The well known American Smithsonian Museum has revealed that the Statue of Liberty “originally intended to represent a female Egyptian peasant as a Colossus of Rhodes for the Industrial Age. ”
Many people would be surprised as it was gifted by the French to the United States to celebrate it’s alliance after the French revolution. However, the roots of the statue were Arabian. The 44 feet tall statue was designed by French named rédéric-Auguste Bartholdi but he found inspiration from Egypt.
The following is an excerpt from the Smithsonian:
The statue’s designer, Frédéric-Auguste Bartholdi, was also French, but he found inspiration in a very different place: Egypt. In 1855, he visited Nubian monuments at Abu Simbel, which feature tombs guarded by gigantic colossus figures. Bartholdi became fascinated by the ancient architecture, developing what the National Park Service calls a “passion for large-scale public monuments and colossal structures.” Eventually, he channeled that passion into a proposal for the inauguration of the Suez Canal.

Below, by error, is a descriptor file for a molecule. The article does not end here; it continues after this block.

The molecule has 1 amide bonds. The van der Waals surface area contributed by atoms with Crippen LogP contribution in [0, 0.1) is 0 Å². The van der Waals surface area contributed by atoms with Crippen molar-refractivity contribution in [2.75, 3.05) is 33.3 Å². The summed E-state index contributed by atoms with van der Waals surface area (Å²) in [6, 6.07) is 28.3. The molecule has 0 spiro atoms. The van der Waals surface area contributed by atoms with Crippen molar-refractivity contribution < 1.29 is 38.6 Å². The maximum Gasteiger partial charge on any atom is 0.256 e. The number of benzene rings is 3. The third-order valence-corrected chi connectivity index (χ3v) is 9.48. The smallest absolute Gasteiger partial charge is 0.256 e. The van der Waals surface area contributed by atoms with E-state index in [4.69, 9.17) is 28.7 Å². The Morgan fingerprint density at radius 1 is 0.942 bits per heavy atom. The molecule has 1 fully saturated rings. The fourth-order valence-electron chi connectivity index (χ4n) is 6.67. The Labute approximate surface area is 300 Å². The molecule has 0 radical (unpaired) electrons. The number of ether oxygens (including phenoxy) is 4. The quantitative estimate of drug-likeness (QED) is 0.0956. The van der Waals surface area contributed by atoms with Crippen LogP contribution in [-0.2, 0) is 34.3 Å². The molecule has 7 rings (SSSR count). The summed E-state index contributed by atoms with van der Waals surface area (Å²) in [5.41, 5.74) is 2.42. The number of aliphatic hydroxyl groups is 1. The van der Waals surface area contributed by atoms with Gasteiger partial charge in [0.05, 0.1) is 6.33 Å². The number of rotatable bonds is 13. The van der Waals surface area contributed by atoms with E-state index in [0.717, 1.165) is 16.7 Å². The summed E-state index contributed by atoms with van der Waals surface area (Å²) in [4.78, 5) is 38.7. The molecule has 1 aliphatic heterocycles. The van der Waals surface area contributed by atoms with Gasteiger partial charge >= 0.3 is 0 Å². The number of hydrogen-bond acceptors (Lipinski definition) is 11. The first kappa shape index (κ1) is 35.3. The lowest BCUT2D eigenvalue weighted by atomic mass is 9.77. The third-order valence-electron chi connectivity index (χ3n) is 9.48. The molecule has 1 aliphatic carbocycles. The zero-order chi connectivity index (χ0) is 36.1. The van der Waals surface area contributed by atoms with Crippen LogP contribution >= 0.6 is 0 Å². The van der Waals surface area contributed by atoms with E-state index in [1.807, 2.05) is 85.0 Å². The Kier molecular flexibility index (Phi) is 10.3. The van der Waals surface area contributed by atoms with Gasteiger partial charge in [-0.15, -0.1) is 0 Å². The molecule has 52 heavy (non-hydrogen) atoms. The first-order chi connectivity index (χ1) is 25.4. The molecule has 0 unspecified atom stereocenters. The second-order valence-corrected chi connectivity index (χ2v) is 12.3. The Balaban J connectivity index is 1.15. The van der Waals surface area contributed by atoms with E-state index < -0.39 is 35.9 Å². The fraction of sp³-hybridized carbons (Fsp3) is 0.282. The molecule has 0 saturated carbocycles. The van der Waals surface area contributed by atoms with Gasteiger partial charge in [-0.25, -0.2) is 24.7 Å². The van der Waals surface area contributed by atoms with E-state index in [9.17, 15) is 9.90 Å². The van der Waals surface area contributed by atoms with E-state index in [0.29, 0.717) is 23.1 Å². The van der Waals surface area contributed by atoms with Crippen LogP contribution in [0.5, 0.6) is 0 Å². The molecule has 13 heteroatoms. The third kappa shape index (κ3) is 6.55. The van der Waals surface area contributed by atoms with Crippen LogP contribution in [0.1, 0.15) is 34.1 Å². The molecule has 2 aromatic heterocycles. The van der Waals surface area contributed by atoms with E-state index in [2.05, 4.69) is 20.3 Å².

Bartholdi envisioned a colossal monument featuring a robe-clad woman representing Egypt to stand at Port Said, the city at the northern terminus of the canal in Egypt. To prep for this undertaking, Barry Moreno, author of multiple books about the statue, writes that Bartholdi studied art like the Colossus, honing the concept for a figure called Libertas who would stand at the canal. “Taking the form of a veiled peasant woman,” writes Moreno, “the statue was to stand 86 feet high, and its pedestal was to rise to a height of 48 feet.” Early models of the statue were called “Egypt Carrying the Light to Asia.”
Read more: The Smithsonian